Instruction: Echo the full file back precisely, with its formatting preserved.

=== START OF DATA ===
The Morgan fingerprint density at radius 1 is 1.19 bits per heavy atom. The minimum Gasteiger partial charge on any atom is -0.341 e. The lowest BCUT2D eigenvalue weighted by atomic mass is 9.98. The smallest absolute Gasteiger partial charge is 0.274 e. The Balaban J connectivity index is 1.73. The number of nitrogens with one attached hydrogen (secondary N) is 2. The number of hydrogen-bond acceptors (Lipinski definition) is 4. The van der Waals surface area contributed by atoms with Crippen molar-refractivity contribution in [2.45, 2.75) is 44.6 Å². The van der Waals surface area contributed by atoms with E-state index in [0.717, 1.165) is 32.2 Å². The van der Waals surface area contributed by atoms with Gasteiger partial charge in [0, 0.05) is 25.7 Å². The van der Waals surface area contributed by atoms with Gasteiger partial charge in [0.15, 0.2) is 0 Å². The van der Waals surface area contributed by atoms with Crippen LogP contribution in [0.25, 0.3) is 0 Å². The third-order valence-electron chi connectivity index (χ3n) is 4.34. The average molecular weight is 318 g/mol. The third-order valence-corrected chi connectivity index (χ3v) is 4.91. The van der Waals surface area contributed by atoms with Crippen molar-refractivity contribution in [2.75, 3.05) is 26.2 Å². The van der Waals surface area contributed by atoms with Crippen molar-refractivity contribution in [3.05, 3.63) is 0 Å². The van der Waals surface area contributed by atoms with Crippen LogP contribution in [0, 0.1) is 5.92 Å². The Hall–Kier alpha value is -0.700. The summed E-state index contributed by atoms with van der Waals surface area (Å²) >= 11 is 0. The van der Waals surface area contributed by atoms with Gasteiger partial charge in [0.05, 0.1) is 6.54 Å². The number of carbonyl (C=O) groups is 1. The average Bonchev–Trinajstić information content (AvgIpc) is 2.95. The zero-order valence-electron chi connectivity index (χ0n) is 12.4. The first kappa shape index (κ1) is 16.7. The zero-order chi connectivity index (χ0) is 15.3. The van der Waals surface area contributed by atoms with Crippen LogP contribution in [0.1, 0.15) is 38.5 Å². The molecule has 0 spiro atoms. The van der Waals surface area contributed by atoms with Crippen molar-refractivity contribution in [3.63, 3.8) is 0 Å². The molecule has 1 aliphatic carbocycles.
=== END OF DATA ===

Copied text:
The Morgan fingerprint density at radius 1 is 1.19 bits per heavy atom. The minimum Gasteiger partial charge on any atom is -0.341 e. The lowest BCUT2D eigenvalue weighted by atomic mass is 9.98. The smallest absolute Gasteiger partial charge is 0.274 e. The Balaban J connectivity index is 1.73. The number of nitrogens with one attached hydrogen (secondary N) is 2. The number of hydrogen-bond acceptors (Lipinski definition) is 4. The van der Waals surface area contributed by atoms with Crippen molar-refractivity contribution in [2.45, 2.75) is 44.6 Å². The van der Waals surface area contributed by atoms with E-state index in [0.717, 1.165) is 32.2 Å². The van der Waals surface area contributed by atoms with Gasteiger partial charge in [0, 0.05) is 25.7 Å². The van der Waals surface area contributed by atoms with Gasteiger partial charge in [0.15, 0.2) is 0 Å². The van der Waals surface area contributed by atoms with Crippen LogP contribution in [0.25, 0.3) is 0 Å². The third-order valence-electron chi connectivity index (χ3n) is 4.34. The average molecular weight is 318 g/mol. The third-order valence-corrected chi connectivity index (χ3v) is 4.91. The van der Waals surface area contributed by atoms with Crippen molar-refractivity contribution in [2.75, 3.05) is 26.2 Å². The van der Waals surface area contributed by atoms with Crippen molar-refractivity contribution in [3.05, 3.63) is 0 Å². The van der Waals surface area contributed by atoms with Crippen LogP contribution in [0, 0.1) is 5.92 Å². The Hall–Kier alpha value is -0.700. The summed E-state index contributed by atoms with van der Waals surface area (Å²) >= 11 is 0. The van der Waals surface area contributed by atoms with Gasteiger partial charge in [0.05, 0.1) is 6.54 Å². The number of carbonyl (C=O) groups is 1. The average Bonchev–Trinajstić information content (AvgIpc) is 2.95. The zero-order valence-electron chi connectivity index (χ0n) is 12.4. The first kappa shape index (κ1) is 16.7. The zero-order chi connectivity index (χ0) is 15.3. The van der Waals surface area contributed by atoms with Crippen LogP contribution in [0.1, 0.15) is 38.5 Å². The molecule has 0 spiro atoms. The van der Waals surface area contributed by atoms with Crippen molar-refractivity contribution in [3.63, 3.8) is 0 Å². The molecule has 1 aliphatic carbocycles.